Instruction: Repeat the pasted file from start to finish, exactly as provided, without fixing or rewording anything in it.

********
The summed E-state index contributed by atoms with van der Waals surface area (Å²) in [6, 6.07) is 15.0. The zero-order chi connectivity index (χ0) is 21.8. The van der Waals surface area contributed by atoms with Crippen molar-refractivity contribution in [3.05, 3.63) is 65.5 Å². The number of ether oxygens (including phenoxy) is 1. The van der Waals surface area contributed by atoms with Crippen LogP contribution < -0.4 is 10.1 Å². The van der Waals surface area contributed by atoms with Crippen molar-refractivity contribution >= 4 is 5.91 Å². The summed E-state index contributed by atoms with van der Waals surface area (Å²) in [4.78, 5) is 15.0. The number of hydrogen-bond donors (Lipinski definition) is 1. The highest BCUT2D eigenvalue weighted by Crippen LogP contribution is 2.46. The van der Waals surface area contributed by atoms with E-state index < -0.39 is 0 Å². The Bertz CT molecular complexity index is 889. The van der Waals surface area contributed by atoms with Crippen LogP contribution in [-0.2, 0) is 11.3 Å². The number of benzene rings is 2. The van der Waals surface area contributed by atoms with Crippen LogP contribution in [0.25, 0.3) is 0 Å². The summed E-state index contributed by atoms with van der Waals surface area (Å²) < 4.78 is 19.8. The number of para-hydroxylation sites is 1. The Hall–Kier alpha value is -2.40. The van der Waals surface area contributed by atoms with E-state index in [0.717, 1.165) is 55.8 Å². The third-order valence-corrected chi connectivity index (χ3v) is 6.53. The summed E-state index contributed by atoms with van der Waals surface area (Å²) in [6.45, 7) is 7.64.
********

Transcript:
The summed E-state index contributed by atoms with van der Waals surface area (Å²) in [6, 6.07) is 15.0. The zero-order chi connectivity index (χ0) is 21.8. The van der Waals surface area contributed by atoms with Crippen molar-refractivity contribution in [3.05, 3.63) is 65.5 Å². The number of ether oxygens (including phenoxy) is 1. The van der Waals surface area contributed by atoms with Crippen LogP contribution < -0.4 is 10.1 Å². The van der Waals surface area contributed by atoms with Crippen molar-refractivity contribution >= 4 is 5.91 Å². The summed E-state index contributed by atoms with van der Waals surface area (Å²) in [4.78, 5) is 15.0. The number of hydrogen-bond donors (Lipinski definition) is 1. The highest BCUT2D eigenvalue weighted by Crippen LogP contribution is 2.46. The van der Waals surface area contributed by atoms with E-state index < -0.39 is 0 Å². The Bertz CT molecular complexity index is 889. The van der Waals surface area contributed by atoms with Crippen LogP contribution in [-0.2, 0) is 11.3 Å². The number of benzene rings is 2. The van der Waals surface area contributed by atoms with Crippen LogP contribution in [0.25, 0.3) is 0 Å². The summed E-state index contributed by atoms with van der Waals surface area (Å²) < 4.78 is 19.8. The number of para-hydroxylation sites is 1. The Hall–Kier alpha value is -2.40. The van der Waals surface area contributed by atoms with E-state index in [0.717, 1.165) is 55.8 Å². The third-order valence-corrected chi connectivity index (χ3v) is 6.53. The summed E-state index contributed by atoms with van der Waals surface area (Å²) in [6.45, 7) is 7.64.